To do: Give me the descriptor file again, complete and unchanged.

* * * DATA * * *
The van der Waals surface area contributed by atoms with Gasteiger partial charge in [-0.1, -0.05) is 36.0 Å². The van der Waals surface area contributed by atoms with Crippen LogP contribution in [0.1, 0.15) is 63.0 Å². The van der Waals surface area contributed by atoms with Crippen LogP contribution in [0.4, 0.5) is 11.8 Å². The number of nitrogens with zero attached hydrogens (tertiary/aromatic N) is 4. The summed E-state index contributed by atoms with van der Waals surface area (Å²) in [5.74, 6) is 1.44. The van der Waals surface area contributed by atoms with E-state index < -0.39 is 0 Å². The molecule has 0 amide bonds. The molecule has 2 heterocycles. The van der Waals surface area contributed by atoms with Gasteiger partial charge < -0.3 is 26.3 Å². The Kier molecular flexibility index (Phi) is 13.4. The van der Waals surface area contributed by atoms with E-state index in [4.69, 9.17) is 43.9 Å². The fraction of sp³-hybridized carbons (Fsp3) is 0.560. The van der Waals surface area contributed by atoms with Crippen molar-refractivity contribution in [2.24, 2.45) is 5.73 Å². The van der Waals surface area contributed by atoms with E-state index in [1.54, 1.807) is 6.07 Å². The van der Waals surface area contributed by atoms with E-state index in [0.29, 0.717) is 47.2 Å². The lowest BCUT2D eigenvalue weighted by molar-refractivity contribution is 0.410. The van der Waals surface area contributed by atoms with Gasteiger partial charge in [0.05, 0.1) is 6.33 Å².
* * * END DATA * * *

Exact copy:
The van der Waals surface area contributed by atoms with Gasteiger partial charge in [-0.1, -0.05) is 36.0 Å². The van der Waals surface area contributed by atoms with Crippen LogP contribution in [0.1, 0.15) is 63.0 Å². The van der Waals surface area contributed by atoms with Crippen LogP contribution in [0.4, 0.5) is 11.8 Å². The number of nitrogens with zero attached hydrogens (tertiary/aromatic N) is 4. The summed E-state index contributed by atoms with van der Waals surface area (Å²) in [5.74, 6) is 1.44. The van der Waals surface area contributed by atoms with E-state index < -0.39 is 0 Å². The molecule has 0 amide bonds. The molecule has 2 heterocycles. The van der Waals surface area contributed by atoms with Gasteiger partial charge < -0.3 is 26.3 Å². The Kier molecular flexibility index (Phi) is 13.4. The van der Waals surface area contributed by atoms with E-state index in [4.69, 9.17) is 43.9 Å². The fraction of sp³-hybridized carbons (Fsp3) is 0.560. The van der Waals surface area contributed by atoms with Crippen molar-refractivity contribution in [2.24, 2.45) is 5.73 Å². The van der Waals surface area contributed by atoms with E-state index in [1.54, 1.807) is 6.07 Å². The van der Waals surface area contributed by atoms with E-state index in [0.29, 0.717) is 47.2 Å². The lowest BCUT2D eigenvalue weighted by molar-refractivity contribution is 0.410. The van der Waals surface area contributed by atoms with Gasteiger partial charge in [0.05, 0.1) is 6.33 Å².